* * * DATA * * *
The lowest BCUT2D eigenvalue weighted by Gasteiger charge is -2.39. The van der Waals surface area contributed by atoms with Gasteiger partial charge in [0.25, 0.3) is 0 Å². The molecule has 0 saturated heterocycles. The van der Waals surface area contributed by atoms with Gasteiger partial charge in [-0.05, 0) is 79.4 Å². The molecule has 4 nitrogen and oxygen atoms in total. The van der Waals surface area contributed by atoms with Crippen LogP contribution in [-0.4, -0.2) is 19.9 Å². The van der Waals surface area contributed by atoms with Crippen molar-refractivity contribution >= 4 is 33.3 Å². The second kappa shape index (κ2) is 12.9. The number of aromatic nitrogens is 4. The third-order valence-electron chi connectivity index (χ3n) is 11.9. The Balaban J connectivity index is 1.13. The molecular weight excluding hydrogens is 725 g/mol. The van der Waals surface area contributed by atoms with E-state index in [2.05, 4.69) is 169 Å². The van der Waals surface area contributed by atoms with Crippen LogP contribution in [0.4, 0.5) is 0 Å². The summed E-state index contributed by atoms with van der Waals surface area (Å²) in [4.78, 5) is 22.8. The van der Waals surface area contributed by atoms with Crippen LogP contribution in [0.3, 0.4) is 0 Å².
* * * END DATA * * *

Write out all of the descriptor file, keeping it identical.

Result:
The lowest BCUT2D eigenvalue weighted by Gasteiger charge is -2.39. The van der Waals surface area contributed by atoms with Gasteiger partial charge in [0.25, 0.3) is 0 Å². The molecule has 0 saturated heterocycles. The van der Waals surface area contributed by atoms with Gasteiger partial charge in [-0.05, 0) is 79.4 Å². The molecule has 4 nitrogen and oxygen atoms in total. The van der Waals surface area contributed by atoms with Crippen LogP contribution in [-0.4, -0.2) is 19.9 Å². The van der Waals surface area contributed by atoms with Crippen molar-refractivity contribution >= 4 is 33.3 Å². The second kappa shape index (κ2) is 12.9. The number of aromatic nitrogens is 4. The third-order valence-electron chi connectivity index (χ3n) is 11.9. The Balaban J connectivity index is 1.13. The molecular weight excluding hydrogens is 725 g/mol. The van der Waals surface area contributed by atoms with E-state index in [2.05, 4.69) is 169 Å². The van der Waals surface area contributed by atoms with Crippen LogP contribution in [0.4, 0.5) is 0 Å². The summed E-state index contributed by atoms with van der Waals surface area (Å²) in [4.78, 5) is 22.8. The van der Waals surface area contributed by atoms with Crippen LogP contribution in [0.3, 0.4) is 0 Å².